Let’s take an example of a hypothetical product X. Its critical raw materials are from China and Russia. Parts of the product are assembled in Poland and Germany. The final assembly of the product, including energy-intensive final processing of raw material, is in Norway, using renewable energy. The use-phase of the product is then in the US and the Nordics. It is clear, describing this hypothetical product, that the environmental impact stretches over several countries and continents.
Likewise, considering the general operation of a company that does not necessarily produce a product. It may have its main office in Iceland and a secondary office in Norway and frequent meetings all over the world, data servers in the US and perhaps importing products from South America and Asia. Another scenario may be an investment company (or a bank) that has investment or credit exposure in foreign countries.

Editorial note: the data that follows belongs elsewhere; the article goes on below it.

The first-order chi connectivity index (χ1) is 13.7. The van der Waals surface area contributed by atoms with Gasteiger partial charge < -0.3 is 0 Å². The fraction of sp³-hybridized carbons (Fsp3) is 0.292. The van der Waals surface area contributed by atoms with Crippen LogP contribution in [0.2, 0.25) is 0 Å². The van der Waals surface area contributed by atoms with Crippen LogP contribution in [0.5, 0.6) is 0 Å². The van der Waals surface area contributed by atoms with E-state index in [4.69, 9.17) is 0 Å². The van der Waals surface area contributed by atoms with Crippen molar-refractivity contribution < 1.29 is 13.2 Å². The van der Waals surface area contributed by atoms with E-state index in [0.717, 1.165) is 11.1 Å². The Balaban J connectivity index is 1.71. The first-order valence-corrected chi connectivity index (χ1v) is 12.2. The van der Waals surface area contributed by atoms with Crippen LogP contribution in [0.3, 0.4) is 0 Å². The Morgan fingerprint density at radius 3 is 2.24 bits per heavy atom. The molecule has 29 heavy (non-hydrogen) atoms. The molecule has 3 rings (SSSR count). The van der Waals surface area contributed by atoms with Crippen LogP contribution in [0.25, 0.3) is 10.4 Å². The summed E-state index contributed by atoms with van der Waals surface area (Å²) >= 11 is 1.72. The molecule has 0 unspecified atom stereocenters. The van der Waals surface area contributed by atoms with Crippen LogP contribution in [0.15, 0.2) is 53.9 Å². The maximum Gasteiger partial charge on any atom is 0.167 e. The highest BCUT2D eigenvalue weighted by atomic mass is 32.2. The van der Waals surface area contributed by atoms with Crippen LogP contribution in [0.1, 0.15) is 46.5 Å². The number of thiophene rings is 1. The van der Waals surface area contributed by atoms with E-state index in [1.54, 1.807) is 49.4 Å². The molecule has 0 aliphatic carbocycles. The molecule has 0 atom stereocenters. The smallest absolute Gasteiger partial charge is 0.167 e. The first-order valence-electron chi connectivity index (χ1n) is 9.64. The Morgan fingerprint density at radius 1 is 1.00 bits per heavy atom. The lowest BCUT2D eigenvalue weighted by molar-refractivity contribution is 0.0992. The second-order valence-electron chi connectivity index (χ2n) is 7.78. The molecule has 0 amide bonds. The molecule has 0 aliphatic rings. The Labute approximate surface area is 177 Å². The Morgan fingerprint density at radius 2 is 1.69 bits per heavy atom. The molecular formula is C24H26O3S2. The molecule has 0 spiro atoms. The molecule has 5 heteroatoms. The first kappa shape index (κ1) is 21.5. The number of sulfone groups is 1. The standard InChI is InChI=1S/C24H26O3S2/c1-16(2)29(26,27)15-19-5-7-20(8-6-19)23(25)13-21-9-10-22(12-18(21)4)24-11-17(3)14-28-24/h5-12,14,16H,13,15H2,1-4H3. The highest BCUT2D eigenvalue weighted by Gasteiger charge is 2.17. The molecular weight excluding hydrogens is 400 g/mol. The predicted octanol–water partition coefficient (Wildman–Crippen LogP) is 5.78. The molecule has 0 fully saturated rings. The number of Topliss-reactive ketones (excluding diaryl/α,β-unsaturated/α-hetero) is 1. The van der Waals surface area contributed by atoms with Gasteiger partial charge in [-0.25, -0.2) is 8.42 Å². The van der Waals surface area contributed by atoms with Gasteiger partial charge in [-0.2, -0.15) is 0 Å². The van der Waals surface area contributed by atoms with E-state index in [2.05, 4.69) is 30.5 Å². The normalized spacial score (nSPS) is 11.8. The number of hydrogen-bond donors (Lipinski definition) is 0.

In those hypothetical scenarios, the environmental impact of a company is not isolated to one country.
Sustainability strategies and UN SDGs
Companies are increasingly forming robust sustainability strategies which are based on comprehensive risk management and materiality mapping as well as benchmarking with foreign peers. Those who are going farthest are integrating science-based targeting into their strategies.
A part of a company’s sustainability strategy is how it will offset its environmental, and even social, impacts. Many companies set ambitious net-zero carbon goals, for example, and many increasingly choosing to contribute to global sustainable development by selecting a few or more SDGs to benchmark their sustainability efforts.
Let’s take an example of a company benchmarking with the UN SDGs on the left. This company could, as a part of its sustainability strategy choose to offset a portion of its environmental impact by selecting projects which contribute directly to these SDGs.
Following example projects include:
No. 5: The Community reforestation project in Uganda, where small agricultural groups are required to include both genders. Females are provided with leadership training and managerial responsibility.